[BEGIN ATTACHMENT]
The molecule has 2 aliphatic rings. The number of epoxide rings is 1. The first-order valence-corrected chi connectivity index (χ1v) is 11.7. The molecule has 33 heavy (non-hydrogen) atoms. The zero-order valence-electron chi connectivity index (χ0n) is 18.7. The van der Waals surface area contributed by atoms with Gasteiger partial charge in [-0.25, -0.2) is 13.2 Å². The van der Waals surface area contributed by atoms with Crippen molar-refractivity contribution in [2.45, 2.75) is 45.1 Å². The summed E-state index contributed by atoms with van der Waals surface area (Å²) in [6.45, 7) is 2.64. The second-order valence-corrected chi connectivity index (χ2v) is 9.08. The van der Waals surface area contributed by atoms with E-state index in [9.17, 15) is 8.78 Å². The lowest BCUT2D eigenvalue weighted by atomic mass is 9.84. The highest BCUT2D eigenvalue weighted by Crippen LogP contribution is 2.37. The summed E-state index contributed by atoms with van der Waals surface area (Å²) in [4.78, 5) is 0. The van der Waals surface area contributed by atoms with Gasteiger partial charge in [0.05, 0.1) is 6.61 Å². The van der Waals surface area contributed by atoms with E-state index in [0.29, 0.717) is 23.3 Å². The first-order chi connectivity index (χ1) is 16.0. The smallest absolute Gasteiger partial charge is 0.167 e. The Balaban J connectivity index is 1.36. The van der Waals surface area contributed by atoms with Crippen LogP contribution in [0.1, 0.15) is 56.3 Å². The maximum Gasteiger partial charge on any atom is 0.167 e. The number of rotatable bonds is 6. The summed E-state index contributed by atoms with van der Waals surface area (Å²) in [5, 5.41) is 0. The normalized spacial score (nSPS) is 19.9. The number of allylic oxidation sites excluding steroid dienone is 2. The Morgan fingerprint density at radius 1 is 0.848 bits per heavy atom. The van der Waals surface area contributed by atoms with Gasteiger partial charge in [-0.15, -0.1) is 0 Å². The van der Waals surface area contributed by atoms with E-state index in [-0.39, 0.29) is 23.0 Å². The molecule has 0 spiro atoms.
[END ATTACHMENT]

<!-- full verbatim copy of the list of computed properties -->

The molecule has 2 aliphatic rings. The number of epoxide rings is 1. The first-order valence-corrected chi connectivity index (χ1v) is 11.7. The molecule has 33 heavy (non-hydrogen) atoms. The zero-order valence-electron chi connectivity index (χ0n) is 18.7. The van der Waals surface area contributed by atoms with Gasteiger partial charge in [-0.25, -0.2) is 13.2 Å². The van der Waals surface area contributed by atoms with Crippen molar-refractivity contribution in [2.45, 2.75) is 45.1 Å². The summed E-state index contributed by atoms with van der Waals surface area (Å²) in [6.45, 7) is 2.64. The second-order valence-corrected chi connectivity index (χ2v) is 9.08. The van der Waals surface area contributed by atoms with E-state index in [9.17, 15) is 8.78 Å². The lowest BCUT2D eigenvalue weighted by atomic mass is 9.84. The highest BCUT2D eigenvalue weighted by Crippen LogP contribution is 2.37. The summed E-state index contributed by atoms with van der Waals surface area (Å²) in [4.78, 5) is 0. The van der Waals surface area contributed by atoms with Gasteiger partial charge in [0.05, 0.1) is 6.61 Å². The van der Waals surface area contributed by atoms with E-state index in [0.29, 0.717) is 23.3 Å². The first-order chi connectivity index (χ1) is 16.0. The smallest absolute Gasteiger partial charge is 0.167 e. The Balaban J connectivity index is 1.36. The van der Waals surface area contributed by atoms with Crippen LogP contribution in [0.1, 0.15) is 56.3 Å². The maximum Gasteiger partial charge on any atom is 0.167 e. The number of rotatable bonds is 6. The summed E-state index contributed by atoms with van der Waals surface area (Å²) in [5, 5.41) is 0. The normalized spacial score (nSPS) is 19.9. The number of allylic oxidation sites excluding steroid dienone is 2. The Morgan fingerprint density at radius 1 is 0.848 bits per heavy atom. The van der Waals surface area contributed by atoms with Gasteiger partial charge in [-0.15, -0.1) is 0 Å². The van der Waals surface area contributed by atoms with E-state index in [-0.39, 0.29) is 23.0 Å². The molecule has 0 spiro atoms.